As an initial matter, the Court must address Petitioner's request that the Court appoint him counsel and allow discovery. A habeas petitioner is not entitled to discovery as a matter of ordinary course. Bracy v. Gramley, 520 U.S. 899, 904 (1997). Rule 6(a) of Rules Governing Section 2255 Proceedings does allow a judge, for good cause, to “authorize a party to conduct discovery under the Federal Rules of Criminal Procedure or Civil Procedure, or in accordance with the practices and principles of law.” Rule 6(a) of Rules Governing Section 2255 Proceedings. The Rule also provides that “[i]f necessary for effective discovery, the judge must appoint an attorney for a moving party who qualifies to have counsel appointed under 18 U.S.C. § 3006A.” Id. Further, Rule 8 provides that the court “must review the answer, any transcripts and records of prior proceedings, and any materials submitted under Rule 7 to determine whether an evidentiary hearing is warranted.

         Here, Corrales's requests do not qualify for appointment of counsel, a hearing, or an order to compel the government. The entire case file has been provided to Corrales (Dkt. 19), and none of Corrales's claims require information outside that file. Accordingly, the Court will deny the motions.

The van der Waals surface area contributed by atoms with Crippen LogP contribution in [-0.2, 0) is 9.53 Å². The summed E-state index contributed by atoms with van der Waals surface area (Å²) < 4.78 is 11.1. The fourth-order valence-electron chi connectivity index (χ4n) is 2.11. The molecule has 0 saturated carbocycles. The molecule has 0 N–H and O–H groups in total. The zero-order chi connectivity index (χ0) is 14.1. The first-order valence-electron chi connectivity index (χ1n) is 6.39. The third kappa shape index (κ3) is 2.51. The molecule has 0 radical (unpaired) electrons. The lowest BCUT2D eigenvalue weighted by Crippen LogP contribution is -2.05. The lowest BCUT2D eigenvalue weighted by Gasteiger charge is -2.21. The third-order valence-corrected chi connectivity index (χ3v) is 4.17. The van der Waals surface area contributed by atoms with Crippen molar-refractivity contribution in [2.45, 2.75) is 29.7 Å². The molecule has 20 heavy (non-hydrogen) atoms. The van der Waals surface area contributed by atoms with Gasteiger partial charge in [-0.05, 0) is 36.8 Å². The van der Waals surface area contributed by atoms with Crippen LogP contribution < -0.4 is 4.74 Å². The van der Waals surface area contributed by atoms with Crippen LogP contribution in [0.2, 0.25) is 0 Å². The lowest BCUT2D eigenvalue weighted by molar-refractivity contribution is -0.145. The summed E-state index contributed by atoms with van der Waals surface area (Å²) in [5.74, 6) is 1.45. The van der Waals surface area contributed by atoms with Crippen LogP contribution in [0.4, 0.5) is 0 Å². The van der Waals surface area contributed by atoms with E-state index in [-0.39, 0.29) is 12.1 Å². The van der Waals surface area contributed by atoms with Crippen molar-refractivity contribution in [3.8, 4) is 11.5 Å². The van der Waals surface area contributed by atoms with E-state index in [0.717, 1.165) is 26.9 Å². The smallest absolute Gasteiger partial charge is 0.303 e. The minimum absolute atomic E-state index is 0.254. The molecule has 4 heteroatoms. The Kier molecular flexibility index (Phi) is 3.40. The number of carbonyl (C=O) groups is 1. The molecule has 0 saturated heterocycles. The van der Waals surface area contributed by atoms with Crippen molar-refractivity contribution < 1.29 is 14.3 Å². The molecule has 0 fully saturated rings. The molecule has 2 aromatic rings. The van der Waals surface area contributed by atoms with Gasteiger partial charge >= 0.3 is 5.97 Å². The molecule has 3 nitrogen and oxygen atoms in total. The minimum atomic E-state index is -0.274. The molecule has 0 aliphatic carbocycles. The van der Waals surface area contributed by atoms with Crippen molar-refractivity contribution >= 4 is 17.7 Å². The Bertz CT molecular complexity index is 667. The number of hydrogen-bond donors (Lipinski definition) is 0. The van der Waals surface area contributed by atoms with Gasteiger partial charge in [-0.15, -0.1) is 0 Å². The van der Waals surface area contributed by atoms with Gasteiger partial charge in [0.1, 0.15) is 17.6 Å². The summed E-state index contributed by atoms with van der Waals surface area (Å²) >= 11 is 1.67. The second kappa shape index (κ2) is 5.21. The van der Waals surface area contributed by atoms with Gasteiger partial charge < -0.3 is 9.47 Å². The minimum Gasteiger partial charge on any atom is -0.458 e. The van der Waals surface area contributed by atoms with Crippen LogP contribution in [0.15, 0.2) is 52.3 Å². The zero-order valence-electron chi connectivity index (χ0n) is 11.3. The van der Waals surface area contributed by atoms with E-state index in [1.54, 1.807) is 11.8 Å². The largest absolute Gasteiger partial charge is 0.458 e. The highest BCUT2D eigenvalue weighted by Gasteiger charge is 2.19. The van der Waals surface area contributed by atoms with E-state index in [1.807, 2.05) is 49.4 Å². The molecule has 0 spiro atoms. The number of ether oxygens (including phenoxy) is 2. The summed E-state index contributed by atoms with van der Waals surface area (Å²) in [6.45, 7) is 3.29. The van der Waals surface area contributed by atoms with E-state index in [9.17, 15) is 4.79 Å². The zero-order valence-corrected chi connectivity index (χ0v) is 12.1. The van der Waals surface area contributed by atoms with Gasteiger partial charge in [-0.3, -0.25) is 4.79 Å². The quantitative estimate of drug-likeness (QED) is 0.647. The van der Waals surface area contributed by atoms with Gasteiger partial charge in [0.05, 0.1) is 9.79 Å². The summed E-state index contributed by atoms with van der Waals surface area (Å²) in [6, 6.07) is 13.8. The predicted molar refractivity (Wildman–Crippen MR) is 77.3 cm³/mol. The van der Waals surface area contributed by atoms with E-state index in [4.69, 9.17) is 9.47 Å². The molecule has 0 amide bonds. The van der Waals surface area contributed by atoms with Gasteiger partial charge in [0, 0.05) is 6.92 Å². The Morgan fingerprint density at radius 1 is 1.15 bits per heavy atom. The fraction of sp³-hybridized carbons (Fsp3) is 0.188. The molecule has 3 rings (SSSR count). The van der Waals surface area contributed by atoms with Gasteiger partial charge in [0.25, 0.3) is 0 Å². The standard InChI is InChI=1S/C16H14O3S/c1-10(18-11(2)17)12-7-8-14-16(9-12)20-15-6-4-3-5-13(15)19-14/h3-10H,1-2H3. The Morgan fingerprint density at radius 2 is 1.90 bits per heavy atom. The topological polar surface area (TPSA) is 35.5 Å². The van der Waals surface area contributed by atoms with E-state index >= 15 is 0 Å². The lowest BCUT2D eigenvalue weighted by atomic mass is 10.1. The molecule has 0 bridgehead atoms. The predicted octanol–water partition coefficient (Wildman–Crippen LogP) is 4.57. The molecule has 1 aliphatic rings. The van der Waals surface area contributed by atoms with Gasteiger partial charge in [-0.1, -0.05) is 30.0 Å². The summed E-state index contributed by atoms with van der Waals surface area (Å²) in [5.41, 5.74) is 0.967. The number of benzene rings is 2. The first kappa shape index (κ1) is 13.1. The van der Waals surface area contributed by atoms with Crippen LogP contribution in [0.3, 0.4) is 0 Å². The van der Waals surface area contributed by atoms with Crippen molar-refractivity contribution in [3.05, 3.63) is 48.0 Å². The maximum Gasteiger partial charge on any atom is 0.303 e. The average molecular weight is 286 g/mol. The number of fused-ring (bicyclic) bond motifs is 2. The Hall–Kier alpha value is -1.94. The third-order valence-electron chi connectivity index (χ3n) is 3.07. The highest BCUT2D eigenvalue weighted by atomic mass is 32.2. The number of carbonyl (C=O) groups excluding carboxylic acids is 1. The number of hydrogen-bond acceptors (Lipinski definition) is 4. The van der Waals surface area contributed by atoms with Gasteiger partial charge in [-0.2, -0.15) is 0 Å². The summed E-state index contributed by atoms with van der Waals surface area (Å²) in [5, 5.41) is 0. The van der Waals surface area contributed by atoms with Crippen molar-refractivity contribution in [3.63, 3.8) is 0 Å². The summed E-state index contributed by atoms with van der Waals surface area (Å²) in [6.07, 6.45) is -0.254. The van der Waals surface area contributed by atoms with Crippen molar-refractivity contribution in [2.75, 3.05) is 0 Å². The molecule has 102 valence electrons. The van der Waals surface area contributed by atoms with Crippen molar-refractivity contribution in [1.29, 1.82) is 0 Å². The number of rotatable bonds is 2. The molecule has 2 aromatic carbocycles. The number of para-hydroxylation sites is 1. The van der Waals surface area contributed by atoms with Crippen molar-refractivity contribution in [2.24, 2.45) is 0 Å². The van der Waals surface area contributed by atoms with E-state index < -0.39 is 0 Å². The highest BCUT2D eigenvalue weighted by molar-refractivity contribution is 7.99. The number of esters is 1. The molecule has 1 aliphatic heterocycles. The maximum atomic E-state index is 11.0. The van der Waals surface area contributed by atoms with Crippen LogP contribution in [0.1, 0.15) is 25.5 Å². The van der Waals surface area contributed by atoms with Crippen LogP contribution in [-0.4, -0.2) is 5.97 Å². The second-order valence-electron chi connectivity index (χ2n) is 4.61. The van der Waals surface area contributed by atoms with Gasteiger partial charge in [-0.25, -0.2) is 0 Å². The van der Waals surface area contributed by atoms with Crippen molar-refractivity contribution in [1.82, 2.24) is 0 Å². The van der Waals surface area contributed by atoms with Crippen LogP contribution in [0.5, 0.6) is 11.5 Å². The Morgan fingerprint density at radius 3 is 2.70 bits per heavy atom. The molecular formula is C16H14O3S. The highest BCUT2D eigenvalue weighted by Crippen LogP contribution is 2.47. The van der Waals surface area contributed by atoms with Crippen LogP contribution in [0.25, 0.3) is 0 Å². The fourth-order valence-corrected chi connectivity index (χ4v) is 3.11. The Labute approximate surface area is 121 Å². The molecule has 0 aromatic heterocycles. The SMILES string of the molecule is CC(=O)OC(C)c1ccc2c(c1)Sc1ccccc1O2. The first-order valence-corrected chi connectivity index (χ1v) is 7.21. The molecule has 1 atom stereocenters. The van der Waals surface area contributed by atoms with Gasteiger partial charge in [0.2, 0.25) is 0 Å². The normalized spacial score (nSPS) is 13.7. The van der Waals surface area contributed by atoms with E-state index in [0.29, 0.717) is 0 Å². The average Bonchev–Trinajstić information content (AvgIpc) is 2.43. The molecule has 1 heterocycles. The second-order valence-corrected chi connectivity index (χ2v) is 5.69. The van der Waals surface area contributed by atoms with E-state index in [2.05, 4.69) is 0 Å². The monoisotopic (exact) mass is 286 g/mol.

2. Ineffective Assistance of Counsel

         The bulk of Corrales's § 2255 petition is based on the performance of his counsel, Steven Richert, before and during Defendant's change of plea hearing. To establish ineffective assistance of counsel, Corrales must show (1) that his “counsel's representation fell below an objective standard of reasonableness, ” and (2) that there is a “reasonable probability” that the deficient performance prejudiced the defense. Strickland v. Washington, 466 U.S. 668 (1984). Mere conclusory allegations are insufficient to state a claim of ineffective counsel. Shah v. United States, 878 F.2d 1156, 1161 (9th Cir. 1989).